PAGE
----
Originally Posted by orchidman
I don't think I would enjoy a super huge school, where you have class sizes of 100 students.
Try class sizes of 1,000 students.
I can shed some light on some things from a family business/professional side. My father received his bachelors in biology and masters in forestry. My family owned an ornamental business for a number of years as well as some side farming in actual agriculture- peanuts, cotton, soybeans, etc. From there, he went on to manage one of the larger ornamental nurseries in Florida (and the country by default). From there, he moved into the fertilizer sector where he received a whole bunch of advisor certifications and works in commission based fertilizer and product sales rep that specializes in the ornamental side of the business.
Doom and gloom aside, there is money in horticulture and it's far from a feel good career. However, the money is frequently traded for security. Growing things like ornamentals can be relatively high risk because you are at the whim of the market whilst growing a perishable product. It is effected by a fluctuating economy. That being said, the nurseries that are strong businesses will survive while the ones that are good growers but poor businesses will not.
I could write a book of advise, but I'm going to stick to two points.
1- If you want to go into business for yourself, learn how to operate a business when you're in school and make sure to get the credentials while you're at it. More on this in point two. As stated above, good businesses can survive bad economies, but you have to know what you're doing. Take business, accounting, and marketing classes. If it isn't your major, it should be your minor. There is not a career in the world that will look down on a business-related minor.
2- While learning about a niche within a niche shouldn't be your academic focus, it can most certainly be a secondary one. Some of the most successful nurseries in Florida started in people's backyards. They constructed a small greenhouse and grew desirable niche plants and sold them to smaller garden centers and distributors. As demand grew, the business grew. They leased an acre, then five acres, etc. When I worked in tropical fish wholesale and distribution there were people making an additional $25-50k/yr. by breeding and propogating high end fish and inverts in their garages and spare bedrooms. They kept full-time jobs with full-time benefits and did this as a side business. I don't see why an Orchid business couldn't be the same. Choose a couple of varieties, open up a business, and see what happens. You may find that renting a three bedroom house, devoting one bedroom to propogation and subletting one bedroom for a roommate is the way to go. You may get out of school and not want to look at another orchid for the rest of your life. Again, owning your own business isn't going to hurt anything on a resume and it will set you apart during critical interview processes. Frankly, it will look a whole lot better and be a whole lot more interesting than working an internship or part time job at a botanical garden unless you're dead-set on staying in the botanical garden business.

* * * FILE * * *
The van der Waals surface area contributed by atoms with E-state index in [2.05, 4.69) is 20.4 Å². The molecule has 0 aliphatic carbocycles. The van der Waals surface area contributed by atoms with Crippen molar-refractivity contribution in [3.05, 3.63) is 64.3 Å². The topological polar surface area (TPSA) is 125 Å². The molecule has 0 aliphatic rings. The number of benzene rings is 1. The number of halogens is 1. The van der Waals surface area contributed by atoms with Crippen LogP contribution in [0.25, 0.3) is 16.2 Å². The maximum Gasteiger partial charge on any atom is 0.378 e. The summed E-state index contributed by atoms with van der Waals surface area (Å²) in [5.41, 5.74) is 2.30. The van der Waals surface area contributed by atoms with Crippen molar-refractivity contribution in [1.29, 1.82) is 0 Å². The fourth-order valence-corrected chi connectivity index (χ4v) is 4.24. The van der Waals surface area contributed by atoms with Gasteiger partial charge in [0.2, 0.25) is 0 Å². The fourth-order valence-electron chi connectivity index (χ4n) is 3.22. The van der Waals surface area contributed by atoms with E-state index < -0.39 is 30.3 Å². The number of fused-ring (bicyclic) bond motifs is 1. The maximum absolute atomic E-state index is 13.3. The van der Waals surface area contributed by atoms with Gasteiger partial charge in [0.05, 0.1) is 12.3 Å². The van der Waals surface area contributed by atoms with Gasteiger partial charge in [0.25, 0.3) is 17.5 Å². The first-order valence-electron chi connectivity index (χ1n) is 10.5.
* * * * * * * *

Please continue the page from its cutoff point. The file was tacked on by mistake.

What sounds better-
"I had an internship at orchid botanical gardens during my sophomore and junior year where I worked as a lab assistant who specialized in tissue culture."
"I started and still run a small nursery that sold specialty orchids online and a few select retailers. You can check it out at www.orchidsbyyourname.com
. By the time I graduated, I had about ten varieties and five hundred orders per year."
My point is this- eventually you'll find that growing things isn't hard. You develop a skill set and you run with it. There may be some species down the road that are maddening, but for the most part, you won't have trouble growing marketable product. The details of running a business, however, can be much more valuable to learn while you're in school.